Mr. Meacher [holding answer 11 March 2002]: My right hon. Friends the Secretaries of State for Health and for Environment, Food and Rural Affairs have not carried out any separate cost assessment of their own. They have before them the cost assessment carried out by the Environment Agency, as set out in the agency's proposed decision published in September 2001. The agency's document sets out in some detail considerations of costs for the various technetium-99 abatement techniques that have been considered, and for a range of schemes to partially or fully replace the B211 facility where medium active concentrate (MAC), containing technetium-99, is stored. Costs are given both as undiscounted costs and present value costs, and they are further broken down into capital, operating and decommissioning costs. Where appropriate, the costs of combining abatement techniques with each other and with new storage facilities are also considered.
The undiscounted cost of introducing so-called "TPP abatement" would be in the order of £3 million, whereas "MAC Diversion" costs would be in the range £1490 million. The so-called "end of pipe" abatement techniques that have been identified by BNFL are estimated to cost in the range of £76256 million. Replacement of the B211 storage facility to include replacement of the current MAC storage capacity would cost in the order of £450 million. BNFL are also assessing options for refurbishing the B211 facility, which would be notably cheaper.
Mr. Menzies Campbell: To ask the Secretary of State for Environment, Food and Rural Affairs, pursuant to her answer of 23 January 2002, Official Report, columns 92627W, on stolen equipment, what criminal proceedings have been undertaken for cases of theft against her Department, stating in each case (a) whether the proceedings (i) led to a criminal conviction and (ii) were
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unsuccessful, (b) the cost incurred by her Department in pursuing a conviction and (c) the value of items recovered; and if she will make a statement. 
Mr. Morley: Only one person has been prosecuted for stealing equipment from the Department since May 1997. He pleaded guilty at Horseferry Road magistrates court on 4 March 2002 to 10 offences of theft of departmental property. He received 80 hours community punishment concurrent on each offence and was ordered to pay £442.48 compensation. The prosecution's claim for investigative and prosecution costs of £500 was not granted by the sentencing court. No stolen items were recovered.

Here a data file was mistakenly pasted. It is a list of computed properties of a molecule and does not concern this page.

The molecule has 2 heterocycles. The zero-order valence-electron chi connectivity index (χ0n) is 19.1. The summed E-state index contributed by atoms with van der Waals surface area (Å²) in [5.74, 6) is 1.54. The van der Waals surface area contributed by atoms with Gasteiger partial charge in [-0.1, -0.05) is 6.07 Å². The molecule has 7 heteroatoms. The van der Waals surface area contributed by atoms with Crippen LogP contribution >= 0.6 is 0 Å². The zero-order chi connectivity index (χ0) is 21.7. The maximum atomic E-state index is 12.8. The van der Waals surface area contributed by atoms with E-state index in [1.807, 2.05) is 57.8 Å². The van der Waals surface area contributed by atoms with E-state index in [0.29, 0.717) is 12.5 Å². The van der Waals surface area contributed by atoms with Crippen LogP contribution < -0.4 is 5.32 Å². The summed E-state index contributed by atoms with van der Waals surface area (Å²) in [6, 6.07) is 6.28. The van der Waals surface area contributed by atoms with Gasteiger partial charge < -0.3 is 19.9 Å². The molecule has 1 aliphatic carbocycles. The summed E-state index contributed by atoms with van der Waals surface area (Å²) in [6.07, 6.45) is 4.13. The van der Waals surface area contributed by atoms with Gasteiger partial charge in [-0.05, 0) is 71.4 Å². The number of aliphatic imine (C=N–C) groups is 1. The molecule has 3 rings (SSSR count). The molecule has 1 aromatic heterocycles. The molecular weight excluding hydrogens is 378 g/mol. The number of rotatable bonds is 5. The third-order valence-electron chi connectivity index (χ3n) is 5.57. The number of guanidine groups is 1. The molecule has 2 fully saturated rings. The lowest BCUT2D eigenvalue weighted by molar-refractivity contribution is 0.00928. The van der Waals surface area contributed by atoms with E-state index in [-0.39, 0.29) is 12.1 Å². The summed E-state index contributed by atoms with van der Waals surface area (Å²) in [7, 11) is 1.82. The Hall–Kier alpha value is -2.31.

Mr. Meacher: The proposal to develop a national ambient noise strategy was announced in the Rural White Paper in November 2000. The consultation on the development of such a strategy"Towards a National Ambient Noise Strategy"closed on the 15 March this year and the results of the consultation are currently being considered and may result in changes to our approach. However, currently it would only be at a later stage that the introduction of targets (if any) would be considered.
Mr. Bercow: To ask the Secretary of State for Environment, Food and Rural Affairs what the cost in 200102 was of the pay increase to staff in her Department, agencies and the non-departmental public bodies for which she is responsible; and what the cost of the forthcoming increase will be in 200203. 
|Veterinary Medicines Directorate||542|
|Pesticides Safety Directorate||703|
|Rural Payments Agency||3,738|
|Central Science Laboratory (CSL)||700|
|Centre for Environment, Fisheries and Aquaculture Science (CEFAS)||620|
|Veterinary Laboratories Agency (VLA)||1,693|
1. These figures include earnings related national insurance contribution and superannuation liability.
2. Under the terms of their respective framework agreements, the chief executives of three of DEFRA's executive agencies (CSL, VLA, CEFAS) have delegated responsibility for pay arrangements for staff below senior civil service level.
The information for non-departmental public bodies is not available. It will be published in their annual reports and accounts in due course. These are laid before Parliament each year and copies deposited in the Library of the House.